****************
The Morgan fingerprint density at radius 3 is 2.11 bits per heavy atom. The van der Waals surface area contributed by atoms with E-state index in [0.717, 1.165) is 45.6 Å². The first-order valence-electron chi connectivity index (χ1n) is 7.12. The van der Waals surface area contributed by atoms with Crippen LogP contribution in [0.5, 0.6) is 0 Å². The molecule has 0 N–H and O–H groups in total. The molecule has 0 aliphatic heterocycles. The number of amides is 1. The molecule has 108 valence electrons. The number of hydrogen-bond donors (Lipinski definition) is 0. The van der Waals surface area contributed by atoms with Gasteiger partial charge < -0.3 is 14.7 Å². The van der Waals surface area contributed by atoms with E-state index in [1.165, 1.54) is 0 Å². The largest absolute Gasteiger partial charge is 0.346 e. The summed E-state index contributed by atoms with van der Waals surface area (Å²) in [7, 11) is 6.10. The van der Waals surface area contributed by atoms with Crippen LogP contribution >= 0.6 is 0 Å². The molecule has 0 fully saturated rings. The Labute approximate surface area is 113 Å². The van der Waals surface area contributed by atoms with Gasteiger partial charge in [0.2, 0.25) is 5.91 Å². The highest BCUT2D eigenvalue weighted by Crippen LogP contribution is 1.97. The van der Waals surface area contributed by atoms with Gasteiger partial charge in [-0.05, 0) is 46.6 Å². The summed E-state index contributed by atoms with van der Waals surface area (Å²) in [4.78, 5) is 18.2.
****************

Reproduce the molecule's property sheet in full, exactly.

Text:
The Morgan fingerprint density at radius 3 is 2.11 bits per heavy atom. The van der Waals surface area contributed by atoms with E-state index in [0.717, 1.165) is 45.6 Å². The first-order valence-electron chi connectivity index (χ1n) is 7.12. The van der Waals surface area contributed by atoms with Crippen LogP contribution in [0.5, 0.6) is 0 Å². The molecule has 0 N–H and O–H groups in total. The molecule has 0 aliphatic heterocycles. The number of amides is 1. The molecule has 108 valence electrons. The number of hydrogen-bond donors (Lipinski definition) is 0. The van der Waals surface area contributed by atoms with Gasteiger partial charge < -0.3 is 14.7 Å². The van der Waals surface area contributed by atoms with E-state index in [1.165, 1.54) is 0 Å². The largest absolute Gasteiger partial charge is 0.346 e. The summed E-state index contributed by atoms with van der Waals surface area (Å²) in [7, 11) is 6.10. The van der Waals surface area contributed by atoms with Crippen LogP contribution >= 0.6 is 0 Å². The molecule has 0 fully saturated rings. The Labute approximate surface area is 113 Å². The van der Waals surface area contributed by atoms with Gasteiger partial charge in [0.2, 0.25) is 5.91 Å². The highest BCUT2D eigenvalue weighted by Crippen LogP contribution is 1.97. The van der Waals surface area contributed by atoms with Gasteiger partial charge in [-0.05, 0) is 46.6 Å². The summed E-state index contributed by atoms with van der Waals surface area (Å²) in [4.78, 5) is 18.2.